For many photographers, the keywording process can be difficult. Images can have deep, sometimes complex, meanings that are challenging to parse out into individual keywords. So it’s helpful to have a system in place to break an image down into keyword concepts that a search engine can understand.

Guyot suggests taking a layered approach. “Add the most ‘obvious’ or ‘concrete’ layer of keywords in first, the ‘who, what, where, when’ of the image.” In this initial pass, one might add keywords such as “one woman only, 25 years old, African-American ethnicity.” On that second pass, Guyot recommends building out a more descriptive layer. This might include keywords such as “casual clothing, slender build, toothy smile.”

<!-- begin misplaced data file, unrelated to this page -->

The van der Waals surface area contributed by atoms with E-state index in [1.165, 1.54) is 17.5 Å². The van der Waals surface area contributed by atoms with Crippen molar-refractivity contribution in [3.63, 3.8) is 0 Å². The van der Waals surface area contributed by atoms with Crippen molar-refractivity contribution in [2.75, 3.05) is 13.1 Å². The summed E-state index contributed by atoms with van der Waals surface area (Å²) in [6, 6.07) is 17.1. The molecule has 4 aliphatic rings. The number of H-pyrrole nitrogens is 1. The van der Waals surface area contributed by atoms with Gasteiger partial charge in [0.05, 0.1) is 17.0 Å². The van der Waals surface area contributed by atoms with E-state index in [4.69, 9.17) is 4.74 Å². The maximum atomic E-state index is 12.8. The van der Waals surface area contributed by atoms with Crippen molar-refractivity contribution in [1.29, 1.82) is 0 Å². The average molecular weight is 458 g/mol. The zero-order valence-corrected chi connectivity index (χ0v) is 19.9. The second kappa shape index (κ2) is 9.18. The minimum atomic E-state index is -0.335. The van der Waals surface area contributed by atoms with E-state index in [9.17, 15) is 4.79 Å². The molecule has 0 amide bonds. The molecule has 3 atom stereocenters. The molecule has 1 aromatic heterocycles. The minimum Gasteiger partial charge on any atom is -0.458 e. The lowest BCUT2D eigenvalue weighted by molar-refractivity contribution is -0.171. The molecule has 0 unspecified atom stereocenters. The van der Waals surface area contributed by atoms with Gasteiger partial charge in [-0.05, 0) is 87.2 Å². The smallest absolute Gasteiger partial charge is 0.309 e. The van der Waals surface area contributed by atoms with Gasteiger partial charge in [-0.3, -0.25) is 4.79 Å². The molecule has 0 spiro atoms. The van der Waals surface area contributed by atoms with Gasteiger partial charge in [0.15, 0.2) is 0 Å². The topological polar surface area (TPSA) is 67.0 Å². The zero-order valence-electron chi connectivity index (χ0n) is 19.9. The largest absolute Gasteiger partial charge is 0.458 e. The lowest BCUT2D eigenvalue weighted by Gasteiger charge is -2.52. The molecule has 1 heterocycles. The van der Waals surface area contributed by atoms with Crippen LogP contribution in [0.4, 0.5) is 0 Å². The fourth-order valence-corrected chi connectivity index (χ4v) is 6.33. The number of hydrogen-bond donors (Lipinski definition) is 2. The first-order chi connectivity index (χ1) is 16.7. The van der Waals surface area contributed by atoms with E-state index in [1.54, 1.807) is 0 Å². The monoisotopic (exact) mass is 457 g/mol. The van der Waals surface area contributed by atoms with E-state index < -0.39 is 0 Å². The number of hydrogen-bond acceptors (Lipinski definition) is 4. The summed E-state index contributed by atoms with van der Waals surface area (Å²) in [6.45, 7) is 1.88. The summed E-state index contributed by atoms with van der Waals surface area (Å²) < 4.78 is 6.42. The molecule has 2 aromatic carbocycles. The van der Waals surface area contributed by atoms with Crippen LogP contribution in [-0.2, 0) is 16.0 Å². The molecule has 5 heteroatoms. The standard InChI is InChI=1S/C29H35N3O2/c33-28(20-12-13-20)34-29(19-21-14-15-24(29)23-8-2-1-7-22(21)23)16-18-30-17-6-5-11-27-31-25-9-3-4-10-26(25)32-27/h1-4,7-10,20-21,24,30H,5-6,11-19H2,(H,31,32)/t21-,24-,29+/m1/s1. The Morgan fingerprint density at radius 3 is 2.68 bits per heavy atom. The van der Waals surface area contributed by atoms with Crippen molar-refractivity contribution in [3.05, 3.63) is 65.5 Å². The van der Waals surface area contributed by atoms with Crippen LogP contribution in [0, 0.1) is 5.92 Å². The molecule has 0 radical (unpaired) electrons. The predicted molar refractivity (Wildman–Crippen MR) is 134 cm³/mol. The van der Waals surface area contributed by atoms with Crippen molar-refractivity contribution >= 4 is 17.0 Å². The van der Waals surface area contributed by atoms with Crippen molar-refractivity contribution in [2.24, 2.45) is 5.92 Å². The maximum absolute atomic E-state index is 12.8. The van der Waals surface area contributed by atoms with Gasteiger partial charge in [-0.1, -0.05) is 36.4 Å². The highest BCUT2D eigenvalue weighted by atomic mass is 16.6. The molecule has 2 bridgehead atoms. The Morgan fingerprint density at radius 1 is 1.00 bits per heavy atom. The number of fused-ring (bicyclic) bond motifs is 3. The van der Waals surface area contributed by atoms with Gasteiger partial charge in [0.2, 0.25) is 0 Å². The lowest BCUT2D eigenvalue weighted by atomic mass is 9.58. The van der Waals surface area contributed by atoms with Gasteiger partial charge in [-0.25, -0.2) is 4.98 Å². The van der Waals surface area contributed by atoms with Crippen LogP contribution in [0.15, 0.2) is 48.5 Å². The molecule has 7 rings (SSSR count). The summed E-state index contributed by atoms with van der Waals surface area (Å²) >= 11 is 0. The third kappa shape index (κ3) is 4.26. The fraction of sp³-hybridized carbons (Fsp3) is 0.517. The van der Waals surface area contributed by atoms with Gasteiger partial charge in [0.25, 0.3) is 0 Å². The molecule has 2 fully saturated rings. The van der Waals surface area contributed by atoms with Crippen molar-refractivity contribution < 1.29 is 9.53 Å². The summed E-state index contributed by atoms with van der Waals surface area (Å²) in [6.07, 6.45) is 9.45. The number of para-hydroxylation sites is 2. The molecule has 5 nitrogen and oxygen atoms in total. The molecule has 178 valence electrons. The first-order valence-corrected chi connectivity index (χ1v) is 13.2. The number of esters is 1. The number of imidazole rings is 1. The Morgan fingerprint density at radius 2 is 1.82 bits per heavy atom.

The final layer is where you would worry about conceptual keywords that convey meaning. This, Guyot says, is also where photographers can take a step back and view the image with fresh eyes. This can help when brainstorming the conceptual keywords. For example, where an image might convey “conflict,” Guyot recommends reflecting on whether keyword concepts such as “frustration” or “confusion” might also apply.

This approach not only helps to ensure that the keywords are comprehensive and creative, but it also helps to avoid image metadata being repetitive, containing too many duplicate keywords. If you need help coming up with keyword ideas, check out this guide.

Inception by Solihin Suhaimi on

Get into the mind of the searcher

Your keywords and metadata help search engine users find your images. So, take a moment to get into the mind of searchers to consider what it is they might be looking for. Guyot suggests that photographers ask themselves, “If I entered this keyword in a search, would I be satisfied, or dissatisfied, to see this image in my results?”